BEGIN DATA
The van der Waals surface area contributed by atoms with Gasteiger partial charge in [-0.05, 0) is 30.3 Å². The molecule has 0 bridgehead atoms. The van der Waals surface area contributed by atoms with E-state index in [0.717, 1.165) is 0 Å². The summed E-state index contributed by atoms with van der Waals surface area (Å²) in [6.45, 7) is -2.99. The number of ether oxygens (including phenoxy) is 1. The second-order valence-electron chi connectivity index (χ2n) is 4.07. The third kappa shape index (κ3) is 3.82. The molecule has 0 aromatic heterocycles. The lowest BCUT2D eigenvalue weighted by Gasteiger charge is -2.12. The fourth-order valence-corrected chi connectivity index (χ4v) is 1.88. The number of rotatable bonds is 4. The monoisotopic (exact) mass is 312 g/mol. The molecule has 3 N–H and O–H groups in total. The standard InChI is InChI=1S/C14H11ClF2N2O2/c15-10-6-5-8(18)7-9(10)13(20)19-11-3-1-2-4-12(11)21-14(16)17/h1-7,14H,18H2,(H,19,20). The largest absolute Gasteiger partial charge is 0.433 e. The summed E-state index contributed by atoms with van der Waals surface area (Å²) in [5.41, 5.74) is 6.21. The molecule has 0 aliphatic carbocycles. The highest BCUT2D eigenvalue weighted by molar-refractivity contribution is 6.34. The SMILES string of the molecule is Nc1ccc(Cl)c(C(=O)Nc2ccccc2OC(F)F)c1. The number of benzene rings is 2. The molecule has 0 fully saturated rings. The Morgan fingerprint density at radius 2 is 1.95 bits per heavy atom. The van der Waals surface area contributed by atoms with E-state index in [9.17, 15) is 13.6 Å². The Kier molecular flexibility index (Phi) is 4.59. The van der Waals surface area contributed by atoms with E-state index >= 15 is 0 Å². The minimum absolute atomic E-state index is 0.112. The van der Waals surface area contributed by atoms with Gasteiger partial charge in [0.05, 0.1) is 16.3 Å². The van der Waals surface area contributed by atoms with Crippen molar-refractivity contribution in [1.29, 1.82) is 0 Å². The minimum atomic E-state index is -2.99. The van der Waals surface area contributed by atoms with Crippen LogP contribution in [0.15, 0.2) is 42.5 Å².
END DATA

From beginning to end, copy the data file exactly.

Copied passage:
The van der Waals surface area contributed by atoms with Gasteiger partial charge in [-0.05, 0) is 30.3 Å². The molecule has 0 bridgehead atoms. The van der Waals surface area contributed by atoms with E-state index in [0.717, 1.165) is 0 Å². The summed E-state index contributed by atoms with van der Waals surface area (Å²) in [6.45, 7) is -2.99. The number of ether oxygens (including phenoxy) is 1. The second-order valence-electron chi connectivity index (χ2n) is 4.07. The third kappa shape index (κ3) is 3.82. The molecule has 0 aromatic heterocycles. The lowest BCUT2D eigenvalue weighted by Gasteiger charge is -2.12. The fourth-order valence-corrected chi connectivity index (χ4v) is 1.88. The number of rotatable bonds is 4. The monoisotopic (exact) mass is 312 g/mol. The molecule has 3 N–H and O–H groups in total. The standard InChI is InChI=1S/C14H11ClF2N2O2/c15-10-6-5-8(18)7-9(10)13(20)19-11-3-1-2-4-12(11)21-14(16)17/h1-7,14H,18H2,(H,19,20). The largest absolute Gasteiger partial charge is 0.433 e. The summed E-state index contributed by atoms with van der Waals surface area (Å²) in [5.41, 5.74) is 6.21. The molecule has 0 aliphatic carbocycles. The highest BCUT2D eigenvalue weighted by molar-refractivity contribution is 6.34. The SMILES string of the molecule is Nc1ccc(Cl)c(C(=O)Nc2ccccc2OC(F)F)c1. The number of benzene rings is 2. The molecule has 0 fully saturated rings. The Morgan fingerprint density at radius 2 is 1.95 bits per heavy atom. The van der Waals surface area contributed by atoms with E-state index in [9.17, 15) is 13.6 Å². The Kier molecular flexibility index (Phi) is 4.59. The van der Waals surface area contributed by atoms with E-state index >= 15 is 0 Å². The minimum absolute atomic E-state index is 0.112. The van der Waals surface area contributed by atoms with Gasteiger partial charge in [0.05, 0.1) is 16.3 Å². The van der Waals surface area contributed by atoms with Crippen molar-refractivity contribution in [1.29, 1.82) is 0 Å². The minimum atomic E-state index is -2.99. The van der Waals surface area contributed by atoms with Crippen LogP contribution in [0.15, 0.2) is 42.5 Å².